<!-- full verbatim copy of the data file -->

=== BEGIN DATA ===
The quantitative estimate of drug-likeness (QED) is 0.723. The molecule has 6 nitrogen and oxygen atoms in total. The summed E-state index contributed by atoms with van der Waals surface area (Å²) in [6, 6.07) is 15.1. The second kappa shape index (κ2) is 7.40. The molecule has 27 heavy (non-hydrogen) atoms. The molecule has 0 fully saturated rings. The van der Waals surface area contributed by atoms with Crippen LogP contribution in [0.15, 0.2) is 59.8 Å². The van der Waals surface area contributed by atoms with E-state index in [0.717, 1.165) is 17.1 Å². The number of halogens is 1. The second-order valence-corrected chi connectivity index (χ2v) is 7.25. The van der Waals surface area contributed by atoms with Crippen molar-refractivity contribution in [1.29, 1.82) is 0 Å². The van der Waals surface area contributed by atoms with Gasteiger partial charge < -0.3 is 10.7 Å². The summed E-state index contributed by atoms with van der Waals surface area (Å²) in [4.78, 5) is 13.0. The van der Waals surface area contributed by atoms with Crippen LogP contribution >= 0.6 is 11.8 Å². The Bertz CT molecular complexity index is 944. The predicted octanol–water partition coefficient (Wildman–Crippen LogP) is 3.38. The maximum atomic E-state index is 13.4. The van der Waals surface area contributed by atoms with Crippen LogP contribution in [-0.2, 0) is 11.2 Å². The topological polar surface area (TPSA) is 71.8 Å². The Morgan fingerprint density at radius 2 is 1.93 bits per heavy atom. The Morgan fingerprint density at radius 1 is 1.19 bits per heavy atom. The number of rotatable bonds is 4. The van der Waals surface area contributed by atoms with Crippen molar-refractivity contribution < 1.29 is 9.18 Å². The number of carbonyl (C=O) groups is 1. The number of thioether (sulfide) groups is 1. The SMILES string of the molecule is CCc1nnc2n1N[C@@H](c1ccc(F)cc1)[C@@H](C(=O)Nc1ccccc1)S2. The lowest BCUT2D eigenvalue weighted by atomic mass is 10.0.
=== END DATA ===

The quantitative estimate of drug-likeness (QED) is 0.723. The molecule has 6 nitrogen and oxygen atoms in total. The summed E-state index contributed by atoms with van der Waals surface area (Å²) in [6, 6.07) is 15.1. The second kappa shape index (κ2) is 7.40. The molecule has 27 heavy (non-hydrogen) atoms. The molecule has 0 fully saturated rings. The van der Waals surface area contributed by atoms with Crippen LogP contribution in [0.15, 0.2) is 59.8 Å². The van der Waals surface area contributed by atoms with E-state index in [0.717, 1.165) is 17.1 Å². The number of halogens is 1. The second-order valence-corrected chi connectivity index (χ2v) is 7.25. The van der Waals surface area contributed by atoms with Crippen molar-refractivity contribution in [1.29, 1.82) is 0 Å². The van der Waals surface area contributed by atoms with Gasteiger partial charge < -0.3 is 10.7 Å². The summed E-state index contributed by atoms with van der Waals surface area (Å²) in [4.78, 5) is 13.0. The van der Waals surface area contributed by atoms with Crippen LogP contribution >= 0.6 is 11.8 Å². The Bertz CT molecular complexity index is 944. The predicted octanol–water partition coefficient (Wildman–Crippen LogP) is 3.38. The maximum atomic E-state index is 13.4. The van der Waals surface area contributed by atoms with Crippen LogP contribution in [-0.2, 0) is 11.2 Å². The topological polar surface area (TPSA) is 71.8 Å². The Morgan fingerprint density at radius 2 is 1.93 bits per heavy atom. The Morgan fingerprint density at radius 1 is 1.19 bits per heavy atom. The number of rotatable bonds is 4. The van der Waals surface area contributed by atoms with Crippen molar-refractivity contribution < 1.29 is 9.18 Å². The number of carbonyl (C=O) groups is 1. The number of thioether (sulfide) groups is 1. The SMILES string of the molecule is CCc1nnc2n1N[C@@H](c1ccc(F)cc1)[C@@H](C(=O)Nc1ccccc1)S2. The lowest BCUT2D eigenvalue weighted by atomic mass is 10.0.